One parent, two parents, dead parents, oblivious parents: Parents in Power Rangers and Super Sentai

Becoming a parent makes you look at lots of things in a slightly different way. It turns out that for me one of the things I look at differently is parental figures (or lack thereof) in children’s programming.

After watching 10 or so full seasons of Power Rangers (and parts of all the rest) plus 11 seasons of its Japanese predecessor (and footage source) Super Sentai, I found myself thinking about the various parents we meet along the way.

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Thoughts on impostor syndrome

I know I’m hardly the only person in my circle of acquaintances who suffers from an occasional frequent constant bouts of imposter syndrome, so I’ve had it on the brain lately.

Just so we all know what we’re talking about, here’s the Wikipedia definition: Continue reading

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Going green–the quick and easy way

I’ve been slowly going greener at home over the last year or so and I’ve found that some things are easier to do than others. I hereby present some of my favorite tips and tricks, things that will make you feel better, save you money, and generally make the world a tiny bit greener. Continue reading

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I’ve been assimilated by the Hivemind

Alas, my free time for writing anything is fairly limited, so my posts have mainly been going to the Feminist Hivemind these days. Just in case there’s anyone who’s actually reading over here (hey, it could happen!), here are links to my posts over there, for your reading pleasure:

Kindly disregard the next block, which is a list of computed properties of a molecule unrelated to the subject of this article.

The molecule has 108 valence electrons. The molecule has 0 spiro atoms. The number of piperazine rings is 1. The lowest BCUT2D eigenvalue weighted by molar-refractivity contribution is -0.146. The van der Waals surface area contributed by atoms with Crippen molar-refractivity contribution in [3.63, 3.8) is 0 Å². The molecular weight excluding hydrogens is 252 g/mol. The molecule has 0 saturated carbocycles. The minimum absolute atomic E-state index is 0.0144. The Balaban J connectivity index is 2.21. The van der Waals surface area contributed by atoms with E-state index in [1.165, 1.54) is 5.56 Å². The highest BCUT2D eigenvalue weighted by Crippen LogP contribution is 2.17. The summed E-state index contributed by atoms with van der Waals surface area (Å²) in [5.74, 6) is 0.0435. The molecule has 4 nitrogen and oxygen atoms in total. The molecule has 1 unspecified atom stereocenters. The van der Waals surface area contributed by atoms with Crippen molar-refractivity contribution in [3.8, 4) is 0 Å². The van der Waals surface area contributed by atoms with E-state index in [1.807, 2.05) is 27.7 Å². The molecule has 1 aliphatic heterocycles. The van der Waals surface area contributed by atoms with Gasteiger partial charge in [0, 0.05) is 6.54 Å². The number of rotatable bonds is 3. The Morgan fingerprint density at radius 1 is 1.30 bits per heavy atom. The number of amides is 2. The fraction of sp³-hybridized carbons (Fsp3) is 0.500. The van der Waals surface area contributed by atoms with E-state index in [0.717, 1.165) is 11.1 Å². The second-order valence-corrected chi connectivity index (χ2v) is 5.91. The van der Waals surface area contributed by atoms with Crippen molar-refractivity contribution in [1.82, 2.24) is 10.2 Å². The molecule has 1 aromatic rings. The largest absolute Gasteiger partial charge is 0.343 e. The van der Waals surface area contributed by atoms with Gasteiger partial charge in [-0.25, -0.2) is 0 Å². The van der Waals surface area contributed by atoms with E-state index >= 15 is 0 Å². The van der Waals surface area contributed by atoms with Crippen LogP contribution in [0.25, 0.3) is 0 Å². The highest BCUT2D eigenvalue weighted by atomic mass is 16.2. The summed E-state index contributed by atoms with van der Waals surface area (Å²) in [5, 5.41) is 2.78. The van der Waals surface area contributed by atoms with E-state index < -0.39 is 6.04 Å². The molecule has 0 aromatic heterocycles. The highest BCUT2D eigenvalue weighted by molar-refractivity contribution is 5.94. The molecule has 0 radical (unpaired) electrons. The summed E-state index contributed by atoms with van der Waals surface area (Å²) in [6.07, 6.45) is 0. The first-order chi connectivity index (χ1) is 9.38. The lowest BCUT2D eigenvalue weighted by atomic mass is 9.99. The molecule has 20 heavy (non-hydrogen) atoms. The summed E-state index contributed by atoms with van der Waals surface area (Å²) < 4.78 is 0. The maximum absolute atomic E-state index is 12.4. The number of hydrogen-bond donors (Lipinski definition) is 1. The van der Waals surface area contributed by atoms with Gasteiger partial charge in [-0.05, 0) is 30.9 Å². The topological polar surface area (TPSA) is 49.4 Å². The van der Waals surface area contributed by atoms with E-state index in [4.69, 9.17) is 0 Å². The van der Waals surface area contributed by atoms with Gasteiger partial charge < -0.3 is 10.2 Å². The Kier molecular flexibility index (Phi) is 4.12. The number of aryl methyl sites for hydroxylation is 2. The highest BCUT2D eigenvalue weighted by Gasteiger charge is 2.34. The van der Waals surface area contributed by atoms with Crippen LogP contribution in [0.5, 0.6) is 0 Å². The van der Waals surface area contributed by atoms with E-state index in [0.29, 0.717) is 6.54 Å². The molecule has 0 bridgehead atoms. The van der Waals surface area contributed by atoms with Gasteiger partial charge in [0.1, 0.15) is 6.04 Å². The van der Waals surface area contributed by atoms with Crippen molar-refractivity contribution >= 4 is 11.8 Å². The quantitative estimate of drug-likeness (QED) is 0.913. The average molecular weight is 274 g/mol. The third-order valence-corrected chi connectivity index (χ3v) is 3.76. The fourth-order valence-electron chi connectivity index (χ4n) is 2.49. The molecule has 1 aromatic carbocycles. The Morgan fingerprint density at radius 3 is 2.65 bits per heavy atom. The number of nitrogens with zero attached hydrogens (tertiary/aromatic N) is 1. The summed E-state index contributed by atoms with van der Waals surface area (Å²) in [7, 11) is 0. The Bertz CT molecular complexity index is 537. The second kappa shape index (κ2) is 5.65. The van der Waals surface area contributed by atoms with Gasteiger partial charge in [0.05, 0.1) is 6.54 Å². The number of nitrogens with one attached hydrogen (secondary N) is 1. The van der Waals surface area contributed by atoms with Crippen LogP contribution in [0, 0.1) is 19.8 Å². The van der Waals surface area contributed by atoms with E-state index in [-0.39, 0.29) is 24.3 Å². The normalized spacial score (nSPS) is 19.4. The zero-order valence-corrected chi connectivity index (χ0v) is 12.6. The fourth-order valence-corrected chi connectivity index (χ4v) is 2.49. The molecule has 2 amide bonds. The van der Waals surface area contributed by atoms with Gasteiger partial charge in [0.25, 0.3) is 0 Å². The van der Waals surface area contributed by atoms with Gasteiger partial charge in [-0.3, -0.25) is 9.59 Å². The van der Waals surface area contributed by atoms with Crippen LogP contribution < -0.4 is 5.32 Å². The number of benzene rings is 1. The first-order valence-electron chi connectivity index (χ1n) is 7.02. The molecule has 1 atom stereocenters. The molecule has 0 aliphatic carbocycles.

What if my daughter’s favorite color is blue?

How to be a Jewish (atheist) mother

The First Amendment: What it is and what it isn’t

My next post there will be a kind of sequel to my post The “black women are ugly” blogger is a giant poopyhead. It’ll go up at the end of August and hey, maybe I’ll find the time to post here too. Stranger things have happened, I suppose…

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Whining writers annoy me more than “wimpy” children

I was just linked to “A nation of wimps” over at Psychology Today and I was extremely underwhelmed. (Shocking, I know.) This wasn’t anywhere near the worst thing I’ve read on their website, but…that’s not exactly a high standard.

The author takes a real phenomenon of parental overprotectiveness that I think is worthy of some discussion and confuses it with real parental concerns and safety improvements that I applaud.

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The Feminist Hivemind is here!

[cue scary music] The feminists are coming! We’re coming to take your children and…I dunno, exactly. Probably hug them, love them, and give them gender neutral toys 😉

Seriously, I’m happy to announce my participation in a new blog collective that launches today: The Feminist Hivemind. We’re a diverse group of women coming together to create a safe space for secular feminists to discuss issues of importance to us, including gender theory, atheism, class, race, sexism, parenting, dealing with religious people, and so many more things that I can’t even remember right now.

I’m super excited to get to blog with such an awesome group of women and I hope you’ll check back at frequently, as we’ll have at least one new post daily. We’re even going to have Token Male Wednesdays, where our Token Men get to have their say and ask the vital question “What about Teh Menz?” 😉